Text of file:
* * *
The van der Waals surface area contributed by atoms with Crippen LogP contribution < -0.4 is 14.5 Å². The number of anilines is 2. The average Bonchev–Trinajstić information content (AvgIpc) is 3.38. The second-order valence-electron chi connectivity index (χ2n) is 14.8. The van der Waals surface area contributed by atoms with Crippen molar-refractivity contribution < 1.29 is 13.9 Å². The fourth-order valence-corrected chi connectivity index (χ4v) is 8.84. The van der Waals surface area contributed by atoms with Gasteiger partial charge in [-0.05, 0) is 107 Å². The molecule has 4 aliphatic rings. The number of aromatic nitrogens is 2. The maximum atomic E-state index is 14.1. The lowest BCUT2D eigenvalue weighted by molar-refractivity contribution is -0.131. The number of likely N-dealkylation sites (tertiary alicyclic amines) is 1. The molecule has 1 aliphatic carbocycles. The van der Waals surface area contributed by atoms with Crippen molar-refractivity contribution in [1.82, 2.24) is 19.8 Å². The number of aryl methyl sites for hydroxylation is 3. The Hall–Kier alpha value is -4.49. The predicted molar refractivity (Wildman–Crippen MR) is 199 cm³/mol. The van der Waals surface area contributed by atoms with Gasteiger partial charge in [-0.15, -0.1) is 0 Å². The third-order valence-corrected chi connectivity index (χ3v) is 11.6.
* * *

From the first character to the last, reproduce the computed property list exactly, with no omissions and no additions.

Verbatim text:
The van der Waals surface area contributed by atoms with Crippen LogP contribution < -0.4 is 14.5 Å². The number of anilines is 2. The average Bonchev–Trinajstić information content (AvgIpc) is 3.38. The second-order valence-electron chi connectivity index (χ2n) is 14.8. The van der Waals surface area contributed by atoms with Crippen molar-refractivity contribution < 1.29 is 13.9 Å². The fourth-order valence-corrected chi connectivity index (χ4v) is 8.84. The van der Waals surface area contributed by atoms with Gasteiger partial charge in [-0.05, 0) is 107 Å². The molecule has 4 aliphatic rings. The number of aromatic nitrogens is 2. The maximum atomic E-state index is 14.1. The lowest BCUT2D eigenvalue weighted by molar-refractivity contribution is -0.131. The number of likely N-dealkylation sites (tertiary alicyclic amines) is 1. The molecule has 1 aliphatic carbocycles. The van der Waals surface area contributed by atoms with Crippen molar-refractivity contribution in [1.82, 2.24) is 19.8 Å². The number of aryl methyl sites for hydroxylation is 3. The Hall–Kier alpha value is -4.49. The predicted molar refractivity (Wildman–Crippen MR) is 199 cm³/mol. The van der Waals surface area contributed by atoms with Gasteiger partial charge in [-0.15, -0.1) is 0 Å². The third-order valence-corrected chi connectivity index (χ3v) is 11.6.